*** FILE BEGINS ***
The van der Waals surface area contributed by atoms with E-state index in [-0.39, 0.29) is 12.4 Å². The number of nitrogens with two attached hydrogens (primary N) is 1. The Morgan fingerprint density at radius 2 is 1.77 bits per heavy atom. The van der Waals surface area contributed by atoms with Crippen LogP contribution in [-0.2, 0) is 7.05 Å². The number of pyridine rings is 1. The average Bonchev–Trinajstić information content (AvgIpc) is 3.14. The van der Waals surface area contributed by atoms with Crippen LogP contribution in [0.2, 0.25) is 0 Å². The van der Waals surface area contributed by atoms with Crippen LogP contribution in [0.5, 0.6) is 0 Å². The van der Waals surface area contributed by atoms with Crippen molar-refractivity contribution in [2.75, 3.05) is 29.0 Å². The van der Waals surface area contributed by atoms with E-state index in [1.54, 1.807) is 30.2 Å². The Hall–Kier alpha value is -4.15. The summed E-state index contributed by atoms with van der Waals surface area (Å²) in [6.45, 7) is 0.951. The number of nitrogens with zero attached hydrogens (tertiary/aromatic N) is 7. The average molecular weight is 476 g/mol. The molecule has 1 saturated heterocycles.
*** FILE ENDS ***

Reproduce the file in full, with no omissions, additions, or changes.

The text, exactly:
The van der Waals surface area contributed by atoms with E-state index in [-0.39, 0.29) is 12.4 Å². The number of nitrogens with two attached hydrogens (primary N) is 1. The Morgan fingerprint density at radius 2 is 1.77 bits per heavy atom. The van der Waals surface area contributed by atoms with Crippen LogP contribution in [-0.2, 0) is 7.05 Å². The number of pyridine rings is 1. The average Bonchev–Trinajstić information content (AvgIpc) is 3.14. The van der Waals surface area contributed by atoms with Crippen LogP contribution in [0.2, 0.25) is 0 Å². The van der Waals surface area contributed by atoms with Crippen LogP contribution in [0.5, 0.6) is 0 Å². The van der Waals surface area contributed by atoms with Crippen molar-refractivity contribution in [2.75, 3.05) is 29.0 Å². The van der Waals surface area contributed by atoms with E-state index in [1.54, 1.807) is 30.2 Å². The Hall–Kier alpha value is -4.15. The summed E-state index contributed by atoms with van der Waals surface area (Å²) in [6.45, 7) is 0.951. The number of nitrogens with zero attached hydrogens (tertiary/aromatic N) is 7. The average molecular weight is 476 g/mol. The molecule has 1 saturated heterocycles.